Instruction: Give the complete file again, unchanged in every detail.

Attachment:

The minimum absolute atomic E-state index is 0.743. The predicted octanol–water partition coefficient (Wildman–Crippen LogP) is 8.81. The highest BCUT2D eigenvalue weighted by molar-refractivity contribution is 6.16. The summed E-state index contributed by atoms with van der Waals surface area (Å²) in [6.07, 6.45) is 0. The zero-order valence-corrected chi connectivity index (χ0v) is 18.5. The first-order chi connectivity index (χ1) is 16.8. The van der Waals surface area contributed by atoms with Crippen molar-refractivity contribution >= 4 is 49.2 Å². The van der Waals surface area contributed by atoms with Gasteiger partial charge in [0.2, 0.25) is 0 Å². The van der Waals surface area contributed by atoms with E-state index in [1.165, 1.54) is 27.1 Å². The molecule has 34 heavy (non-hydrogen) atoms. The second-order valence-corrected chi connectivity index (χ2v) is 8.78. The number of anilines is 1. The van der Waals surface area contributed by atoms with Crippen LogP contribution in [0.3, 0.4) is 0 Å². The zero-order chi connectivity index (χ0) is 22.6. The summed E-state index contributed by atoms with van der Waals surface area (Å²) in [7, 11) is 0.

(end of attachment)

The minimum absolute atomic E-state index is 0.743. The predicted octanol–water partition coefficient (Wildman–Crippen LogP) is 8.81. The highest BCUT2D eigenvalue weighted by molar-refractivity contribution is 6.16. The summed E-state index contributed by atoms with van der Waals surface area (Å²) in [6.07, 6.45) is 0. The zero-order valence-corrected chi connectivity index (χ0v) is 18.5. The first-order chi connectivity index (χ1) is 16.8. The van der Waals surface area contributed by atoms with Crippen molar-refractivity contribution >= 4 is 49.2 Å². The van der Waals surface area contributed by atoms with Gasteiger partial charge in [0.2, 0.25) is 0 Å². The van der Waals surface area contributed by atoms with E-state index in [1.165, 1.54) is 27.1 Å². The molecule has 34 heavy (non-hydrogen) atoms. The second-order valence-corrected chi connectivity index (χ2v) is 8.78. The number of anilines is 1. The van der Waals surface area contributed by atoms with Crippen LogP contribution in [0.3, 0.4) is 0 Å². The zero-order chi connectivity index (χ0) is 22.6. The summed E-state index contributed by atoms with van der Waals surface area (Å²) in [7, 11) is 0.